19 Bits of Prison Slang to Know
The big house. The pokey. Going off for a government vacation. Taking a trip to Club Fed. Many euphemisms exist for a state or federal prison stay—and once inside, inmates have to adopt a whole new jargon to navigate incarcerated life. Linguist Julie Coleman told PBS News Hour that prison is virtually ideal for new slang to flourish: People are stuck in one place and talking, often hoping to avoid detection by eavesdropping guards. Devising new twists on language and communication is a necessity. Check out 19 slang terms that make up felonious discourse behind bars.
When a person convicted of a crime first arrives in prison, they’re designated a fish. While it could refer to their fresh status—as in fresh fish—it might also stem from the smelly, cheap ink once used to stamp an inmate’s booking numbers on their uniform.
Green’s Dictionary of Slang dates the term’s published use back to 1933, when the memoir Limey: An Englishman Joins the Gangs by James Spenser was published: “The fish uniform is the pauper’s badge in San Quentin. It is the outward proof that the poor guy who wears it has no friends.”
When someone who is incarcerated has a prohibited item and no place to hide it, they might keister (or keester) it, inserting it into their rear for safe-keeping. Green’s dates it back to 1992.
While one would think a cavity search would negate any keistering, it is possible to shove contraband deep enough to be missed during an inspection. One inmate in Lake County Correctional Facility in Florida managed to keister a cell phone as well as an MP3 player (and headphones), some marijuana, tobacco, and $140 in cash in 2011. Officials became suspicious when they noticed marijuana odor coming from his cell.
When someone hooks up with an imprisoned person’s wife or girlfriend, they’re known as a Jody. The term may have originated with the military, when enlisted men worried that a Jody would sweep their loved ones off their feet while they were away.
Instead of a recreational activity, kite refers to a note passed between people who are incarcerated: “I hear we’re getting a new warden,” one might say. “I’ll fly you a kite.” A kite-box is a kind of suggestions box housed in a prison where messages can be left for staff, which is probably why it’s also known as a snitch box.
5. Ninja Turtles
When correctional officers don riot gear, they have been said by some to bear a fleeting resemblance to the Teenage Mutant Ninja Turtles.
At various times throughout history, shank has been used to describe part of the leg, part of a tobacco pipe, or a portion of a harpoon—and in a 2019 draft addition to the Oxford English Dictionary, it was noted as slang for a makeshift knife.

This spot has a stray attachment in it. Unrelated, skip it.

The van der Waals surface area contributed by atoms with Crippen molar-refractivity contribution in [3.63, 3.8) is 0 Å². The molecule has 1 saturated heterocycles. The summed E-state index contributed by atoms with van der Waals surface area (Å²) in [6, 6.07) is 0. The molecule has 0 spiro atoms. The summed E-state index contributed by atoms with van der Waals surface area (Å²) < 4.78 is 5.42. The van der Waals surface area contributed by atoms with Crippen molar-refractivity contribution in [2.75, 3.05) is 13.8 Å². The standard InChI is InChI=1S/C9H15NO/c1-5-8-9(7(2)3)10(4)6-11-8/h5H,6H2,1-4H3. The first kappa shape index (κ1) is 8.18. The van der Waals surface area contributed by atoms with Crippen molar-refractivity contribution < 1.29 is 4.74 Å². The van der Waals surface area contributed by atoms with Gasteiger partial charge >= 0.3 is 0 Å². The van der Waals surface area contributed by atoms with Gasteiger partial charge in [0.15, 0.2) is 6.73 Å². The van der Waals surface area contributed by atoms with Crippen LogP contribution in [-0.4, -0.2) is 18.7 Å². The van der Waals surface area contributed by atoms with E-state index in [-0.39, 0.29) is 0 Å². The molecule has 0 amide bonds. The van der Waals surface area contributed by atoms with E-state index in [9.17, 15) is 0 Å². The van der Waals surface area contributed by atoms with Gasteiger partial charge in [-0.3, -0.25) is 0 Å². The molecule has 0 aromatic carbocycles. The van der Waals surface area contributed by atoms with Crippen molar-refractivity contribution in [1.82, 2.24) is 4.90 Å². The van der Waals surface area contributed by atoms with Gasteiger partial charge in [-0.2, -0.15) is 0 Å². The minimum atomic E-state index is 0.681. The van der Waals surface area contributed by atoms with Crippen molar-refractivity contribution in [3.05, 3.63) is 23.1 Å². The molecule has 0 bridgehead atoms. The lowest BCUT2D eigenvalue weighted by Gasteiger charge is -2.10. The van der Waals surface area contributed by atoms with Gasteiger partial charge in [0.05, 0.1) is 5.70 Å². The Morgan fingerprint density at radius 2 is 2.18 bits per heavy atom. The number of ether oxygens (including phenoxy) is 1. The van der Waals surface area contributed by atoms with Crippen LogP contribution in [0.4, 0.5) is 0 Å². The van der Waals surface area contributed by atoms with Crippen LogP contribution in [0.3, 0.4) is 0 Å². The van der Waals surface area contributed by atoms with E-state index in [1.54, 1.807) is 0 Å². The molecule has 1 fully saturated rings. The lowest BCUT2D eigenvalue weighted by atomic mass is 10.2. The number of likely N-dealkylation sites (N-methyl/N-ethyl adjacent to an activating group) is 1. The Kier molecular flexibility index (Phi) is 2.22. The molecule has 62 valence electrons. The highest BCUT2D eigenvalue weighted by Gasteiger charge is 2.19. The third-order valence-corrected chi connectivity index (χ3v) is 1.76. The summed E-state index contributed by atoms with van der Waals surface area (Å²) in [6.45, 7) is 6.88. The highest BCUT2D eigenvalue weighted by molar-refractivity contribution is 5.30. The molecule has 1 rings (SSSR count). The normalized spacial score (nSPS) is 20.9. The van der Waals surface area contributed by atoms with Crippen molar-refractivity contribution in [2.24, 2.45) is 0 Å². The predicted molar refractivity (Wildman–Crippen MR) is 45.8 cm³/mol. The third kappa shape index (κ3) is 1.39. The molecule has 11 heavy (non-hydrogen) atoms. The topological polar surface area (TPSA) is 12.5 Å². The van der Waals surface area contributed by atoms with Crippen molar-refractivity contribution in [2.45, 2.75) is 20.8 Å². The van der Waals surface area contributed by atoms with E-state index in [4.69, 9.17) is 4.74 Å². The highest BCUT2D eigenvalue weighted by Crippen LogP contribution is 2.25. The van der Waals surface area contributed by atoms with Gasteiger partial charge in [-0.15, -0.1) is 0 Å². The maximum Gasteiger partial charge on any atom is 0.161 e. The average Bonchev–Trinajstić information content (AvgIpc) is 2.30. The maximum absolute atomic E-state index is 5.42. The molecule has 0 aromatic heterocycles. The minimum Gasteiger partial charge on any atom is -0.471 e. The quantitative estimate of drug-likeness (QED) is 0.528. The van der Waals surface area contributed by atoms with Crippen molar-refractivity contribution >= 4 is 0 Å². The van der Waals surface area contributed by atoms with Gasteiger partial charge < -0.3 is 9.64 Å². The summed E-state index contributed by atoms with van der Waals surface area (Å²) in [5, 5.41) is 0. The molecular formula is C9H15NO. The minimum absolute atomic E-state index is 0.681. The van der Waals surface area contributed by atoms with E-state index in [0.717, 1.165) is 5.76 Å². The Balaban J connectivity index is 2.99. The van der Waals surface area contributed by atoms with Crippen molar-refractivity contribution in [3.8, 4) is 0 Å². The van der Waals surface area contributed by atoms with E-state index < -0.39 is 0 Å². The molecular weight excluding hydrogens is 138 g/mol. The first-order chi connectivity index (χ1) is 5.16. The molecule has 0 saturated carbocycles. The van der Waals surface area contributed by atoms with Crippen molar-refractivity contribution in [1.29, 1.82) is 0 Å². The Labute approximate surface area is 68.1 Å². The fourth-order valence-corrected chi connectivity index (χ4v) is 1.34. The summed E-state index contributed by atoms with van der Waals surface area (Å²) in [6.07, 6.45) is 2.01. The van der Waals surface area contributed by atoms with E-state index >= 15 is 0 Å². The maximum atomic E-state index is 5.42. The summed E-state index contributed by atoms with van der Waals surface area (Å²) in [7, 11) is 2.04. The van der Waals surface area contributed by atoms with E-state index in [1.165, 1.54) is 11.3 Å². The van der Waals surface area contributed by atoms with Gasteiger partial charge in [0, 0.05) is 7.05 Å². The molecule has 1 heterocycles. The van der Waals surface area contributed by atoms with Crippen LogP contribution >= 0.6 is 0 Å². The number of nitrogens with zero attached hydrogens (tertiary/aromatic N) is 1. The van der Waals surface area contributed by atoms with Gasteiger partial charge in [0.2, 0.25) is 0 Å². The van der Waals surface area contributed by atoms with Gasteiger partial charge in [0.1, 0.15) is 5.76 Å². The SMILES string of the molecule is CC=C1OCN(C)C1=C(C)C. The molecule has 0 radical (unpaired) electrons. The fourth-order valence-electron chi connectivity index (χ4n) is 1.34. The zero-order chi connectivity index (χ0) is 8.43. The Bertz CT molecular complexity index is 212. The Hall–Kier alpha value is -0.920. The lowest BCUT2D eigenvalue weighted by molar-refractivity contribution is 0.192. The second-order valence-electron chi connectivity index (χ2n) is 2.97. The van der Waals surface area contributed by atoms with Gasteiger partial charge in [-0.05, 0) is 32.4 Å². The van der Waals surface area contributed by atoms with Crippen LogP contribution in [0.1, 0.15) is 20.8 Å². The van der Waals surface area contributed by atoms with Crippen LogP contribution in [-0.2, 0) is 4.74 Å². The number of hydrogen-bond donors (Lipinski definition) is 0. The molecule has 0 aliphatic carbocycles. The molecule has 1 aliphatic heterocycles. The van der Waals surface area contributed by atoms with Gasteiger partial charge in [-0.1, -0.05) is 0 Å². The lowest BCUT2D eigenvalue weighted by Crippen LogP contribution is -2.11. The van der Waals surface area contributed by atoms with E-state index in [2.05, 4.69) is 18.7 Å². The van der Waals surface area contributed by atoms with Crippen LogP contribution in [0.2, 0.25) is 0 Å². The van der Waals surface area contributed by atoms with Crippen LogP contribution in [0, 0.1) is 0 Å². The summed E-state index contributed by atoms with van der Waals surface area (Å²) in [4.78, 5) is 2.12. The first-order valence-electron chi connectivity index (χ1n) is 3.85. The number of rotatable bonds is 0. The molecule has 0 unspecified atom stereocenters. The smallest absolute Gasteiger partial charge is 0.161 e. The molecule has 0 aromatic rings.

A duck in prison is bound to ruffle some feathers. It typically refers to a corrections officer who sympathizes with and passes along information to imprisoned people.
8. Road Dog
When people who are incarcerated form a tight bond of friendship, they’re considered road dogs. The term can also point to people who have recreational time together or were friends while outside of prison.
9. Buck Fifty
If one person who is incarcerated assaults another with a weapon (like a shank) and creates a huge wound, it’s known as a buck fifty because it might take 150 stitches to close it up.
When people who are imprisoned want to seek retribution against a corrections officer but can’t quite get hold of them, an inmate might resort to gassing, or throwing urine or feces at them from behind bars.
11. Shot Caller
Originally used in the legal field, shot caller took on some ironic new meaning in the prison system: It means an incarcerated person who calls the shots, or hands down the orders, when it comes to underlings.
12. All Day
Caught a life sentence? You’re in prison all day, a term used by those incarcerated in Australia as far back as 1910. If you have a life sentence without parole, you’ve got all day and a night. If you’re only in for a year, then you’re doing a bullet.
13. Porcelain Termite
When a person who is incarcerated gets upset and starts to destroy fixtures like toilets or sinks, they’re dubbed a porcelain termite. The phrase got national recognition with the publication of Pete Earley’s The Hothouse: Life Inside Leavenworth Prison in 1992.
Pruno refers to moonshine made by fermenting bread, water, and fruit or fruit peelings in a bag and then hiding it—sometimes in a toilet. Green’s dates its use as far back as 1918.
No, people who are incarcerated do not have access to automobiles. A car in prison slang refers to a group of imprisoned people who exert heavy influence over various activities. If you’re a fish, you’ll want to see if you can find a car that’s a good fit. But if you hear someone refer to a specific make, a Cadillac, it's referencing a coffee with cream and lots of sugar.
People convicted of a crime who sport orange correctional apparel during processing or while incarcerated are sometimes called pumpkins. If enough of them are together in an intake area, you’ve got a pumpkin patch.
Prison is often home to haggling and bargaining in lieu of cash, so people who are incarcerated have to come up with creative ways to navigate commerce. A two-for-three is an offer to hand over two of something—like a bag of chips—in exchange for three at a date to be determined.
18. Bean Slot
When it’s meal time and you can’t leave your cell, guards may bring your food and deliver it via the bean slot—that mail slot-esque opening that allows a tray to be slipped in and out.
19. Back Door Parole
Back door parole is slang for dying while incarcerated, sometimes with remains buried in prison grounds.